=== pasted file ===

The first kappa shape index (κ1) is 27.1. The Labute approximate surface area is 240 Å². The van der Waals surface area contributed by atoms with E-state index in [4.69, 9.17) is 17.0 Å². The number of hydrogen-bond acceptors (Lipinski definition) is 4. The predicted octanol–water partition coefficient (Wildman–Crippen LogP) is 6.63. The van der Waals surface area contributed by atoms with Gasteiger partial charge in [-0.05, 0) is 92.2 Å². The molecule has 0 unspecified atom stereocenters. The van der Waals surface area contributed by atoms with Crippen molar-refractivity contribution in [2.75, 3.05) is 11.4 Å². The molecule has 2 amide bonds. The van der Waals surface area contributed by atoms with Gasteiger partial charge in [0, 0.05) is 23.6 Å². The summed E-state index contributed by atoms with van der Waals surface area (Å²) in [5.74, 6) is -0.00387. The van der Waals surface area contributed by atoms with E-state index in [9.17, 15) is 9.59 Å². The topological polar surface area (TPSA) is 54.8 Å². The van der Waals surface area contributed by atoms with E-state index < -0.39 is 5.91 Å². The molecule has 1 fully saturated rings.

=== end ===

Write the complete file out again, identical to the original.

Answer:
The first kappa shape index (κ1) is 27.1. The Labute approximate surface area is 240 Å². The van der Waals surface area contributed by atoms with E-state index in [4.69, 9.17) is 17.0 Å². The number of hydrogen-bond acceptors (Lipinski definition) is 4. The predicted octanol–water partition coefficient (Wildman–Crippen LogP) is 6.63. The van der Waals surface area contributed by atoms with Gasteiger partial charge in [-0.05, 0) is 92.2 Å². The molecule has 0 unspecified atom stereocenters. The van der Waals surface area contributed by atoms with Crippen molar-refractivity contribution in [2.75, 3.05) is 11.4 Å². The molecule has 2 amide bonds. The van der Waals surface area contributed by atoms with Gasteiger partial charge in [0, 0.05) is 23.6 Å². The summed E-state index contributed by atoms with van der Waals surface area (Å²) in [5.74, 6) is -0.00387. The van der Waals surface area contributed by atoms with E-state index in [9.17, 15) is 9.59 Å². The topological polar surface area (TPSA) is 54.8 Å². The van der Waals surface area contributed by atoms with E-state index < -0.39 is 5.91 Å². The molecule has 1 fully saturated rings.